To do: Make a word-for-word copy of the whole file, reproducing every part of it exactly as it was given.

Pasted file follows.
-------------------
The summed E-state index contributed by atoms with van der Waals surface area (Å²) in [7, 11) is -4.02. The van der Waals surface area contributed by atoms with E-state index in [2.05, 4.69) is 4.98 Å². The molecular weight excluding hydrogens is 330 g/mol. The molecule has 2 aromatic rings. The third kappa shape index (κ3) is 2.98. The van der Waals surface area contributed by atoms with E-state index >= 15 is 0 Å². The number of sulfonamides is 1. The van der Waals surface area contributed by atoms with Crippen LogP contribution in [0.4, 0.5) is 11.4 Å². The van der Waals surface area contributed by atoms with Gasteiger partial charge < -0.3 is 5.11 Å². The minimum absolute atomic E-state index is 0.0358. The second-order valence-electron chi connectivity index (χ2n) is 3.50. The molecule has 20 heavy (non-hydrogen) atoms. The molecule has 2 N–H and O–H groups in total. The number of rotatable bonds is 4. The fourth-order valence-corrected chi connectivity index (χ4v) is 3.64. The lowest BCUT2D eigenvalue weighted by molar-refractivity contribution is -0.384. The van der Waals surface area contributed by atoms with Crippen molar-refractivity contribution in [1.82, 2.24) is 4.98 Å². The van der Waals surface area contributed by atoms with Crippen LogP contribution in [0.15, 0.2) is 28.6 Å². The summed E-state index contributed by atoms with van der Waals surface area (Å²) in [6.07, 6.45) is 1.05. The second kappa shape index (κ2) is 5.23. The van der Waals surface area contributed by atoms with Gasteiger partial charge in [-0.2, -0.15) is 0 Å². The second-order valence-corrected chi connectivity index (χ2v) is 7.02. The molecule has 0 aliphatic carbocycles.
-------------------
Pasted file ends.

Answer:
The summed E-state index contributed by atoms with van der Waals surface area (Å²) in [7, 11) is -4.02. The van der Waals surface area contributed by atoms with E-state index in [2.05, 4.69) is 4.98 Å². The molecular weight excluding hydrogens is 330 g/mol. The molecule has 2 aromatic rings. The third kappa shape index (κ3) is 2.98. The van der Waals surface area contributed by atoms with E-state index >= 15 is 0 Å². The number of sulfonamides is 1. The van der Waals surface area contributed by atoms with Crippen LogP contribution in [0.4, 0.5) is 11.4 Å². The van der Waals surface area contributed by atoms with Gasteiger partial charge < -0.3 is 5.11 Å². The minimum absolute atomic E-state index is 0.0358. The second-order valence-electron chi connectivity index (χ2n) is 3.50. The molecule has 20 heavy (non-hydrogen) atoms. The molecule has 2 N–H and O–H groups in total. The number of rotatable bonds is 4. The fourth-order valence-corrected chi connectivity index (χ4v) is 3.64. The lowest BCUT2D eigenvalue weighted by molar-refractivity contribution is -0.384. The van der Waals surface area contributed by atoms with Crippen molar-refractivity contribution in [1.82, 2.24) is 4.98 Å². The van der Waals surface area contributed by atoms with Crippen LogP contribution in [0.15, 0.2) is 28.6 Å². The summed E-state index contributed by atoms with van der Waals surface area (Å²) in [6.07, 6.45) is 1.05. The second kappa shape index (κ2) is 5.23. The van der Waals surface area contributed by atoms with Gasteiger partial charge in [-0.2, -0.15) is 0 Å². The second-order valence-corrected chi connectivity index (χ2v) is 7.02. The molecule has 0 aliphatic carbocycles.